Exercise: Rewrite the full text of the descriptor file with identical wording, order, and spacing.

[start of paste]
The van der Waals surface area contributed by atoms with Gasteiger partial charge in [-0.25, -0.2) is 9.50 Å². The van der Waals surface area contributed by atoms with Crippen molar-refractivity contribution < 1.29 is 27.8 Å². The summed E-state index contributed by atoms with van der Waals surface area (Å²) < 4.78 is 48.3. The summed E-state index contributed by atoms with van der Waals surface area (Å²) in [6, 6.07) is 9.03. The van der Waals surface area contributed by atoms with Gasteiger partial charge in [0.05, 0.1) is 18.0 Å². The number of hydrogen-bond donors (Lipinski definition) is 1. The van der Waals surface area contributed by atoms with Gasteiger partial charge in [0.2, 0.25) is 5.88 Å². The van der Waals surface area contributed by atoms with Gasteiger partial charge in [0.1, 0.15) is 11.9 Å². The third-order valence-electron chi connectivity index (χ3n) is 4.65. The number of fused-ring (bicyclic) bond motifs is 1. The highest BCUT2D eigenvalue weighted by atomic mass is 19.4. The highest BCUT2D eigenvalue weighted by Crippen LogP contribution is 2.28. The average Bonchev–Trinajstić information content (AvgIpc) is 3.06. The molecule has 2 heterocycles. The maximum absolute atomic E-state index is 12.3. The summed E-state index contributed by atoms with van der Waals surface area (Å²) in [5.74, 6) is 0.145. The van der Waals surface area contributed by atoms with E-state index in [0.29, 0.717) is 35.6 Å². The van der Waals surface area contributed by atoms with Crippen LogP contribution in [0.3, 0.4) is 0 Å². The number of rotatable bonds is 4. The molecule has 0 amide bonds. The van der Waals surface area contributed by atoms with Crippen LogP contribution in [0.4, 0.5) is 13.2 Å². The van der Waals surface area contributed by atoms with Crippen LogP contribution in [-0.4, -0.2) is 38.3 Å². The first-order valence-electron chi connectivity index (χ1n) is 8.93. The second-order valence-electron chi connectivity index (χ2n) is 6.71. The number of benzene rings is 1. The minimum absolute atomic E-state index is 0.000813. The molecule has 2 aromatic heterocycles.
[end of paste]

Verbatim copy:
The van der Waals surface area contributed by atoms with Gasteiger partial charge in [-0.25, -0.2) is 9.50 Å². The van der Waals surface area contributed by atoms with Crippen molar-refractivity contribution < 1.29 is 27.8 Å². The summed E-state index contributed by atoms with van der Waals surface area (Å²) < 4.78 is 48.3. The summed E-state index contributed by atoms with van der Waals surface area (Å²) in [6, 6.07) is 9.03. The van der Waals surface area contributed by atoms with Gasteiger partial charge in [0.05, 0.1) is 18.0 Å². The number of hydrogen-bond donors (Lipinski definition) is 1. The van der Waals surface area contributed by atoms with Gasteiger partial charge in [0.2, 0.25) is 5.88 Å². The van der Waals surface area contributed by atoms with Gasteiger partial charge in [0.1, 0.15) is 11.9 Å². The third-order valence-electron chi connectivity index (χ3n) is 4.65. The number of fused-ring (bicyclic) bond motifs is 1. The highest BCUT2D eigenvalue weighted by atomic mass is 19.4. The highest BCUT2D eigenvalue weighted by Crippen LogP contribution is 2.28. The average Bonchev–Trinajstić information content (AvgIpc) is 3.06. The molecule has 2 heterocycles. The maximum absolute atomic E-state index is 12.3. The summed E-state index contributed by atoms with van der Waals surface area (Å²) in [5.74, 6) is 0.145. The van der Waals surface area contributed by atoms with E-state index in [0.29, 0.717) is 35.6 Å². The van der Waals surface area contributed by atoms with Crippen LogP contribution in [0.3, 0.4) is 0 Å². The number of rotatable bonds is 4. The molecule has 0 amide bonds. The van der Waals surface area contributed by atoms with Crippen LogP contribution in [0.4, 0.5) is 13.2 Å². The van der Waals surface area contributed by atoms with Crippen LogP contribution in [-0.4, -0.2) is 38.3 Å². The first-order valence-electron chi connectivity index (χ1n) is 8.93. The second-order valence-electron chi connectivity index (χ2n) is 6.71. The number of benzene rings is 1. The minimum absolute atomic E-state index is 0.000813. The molecule has 2 aromatic heterocycles.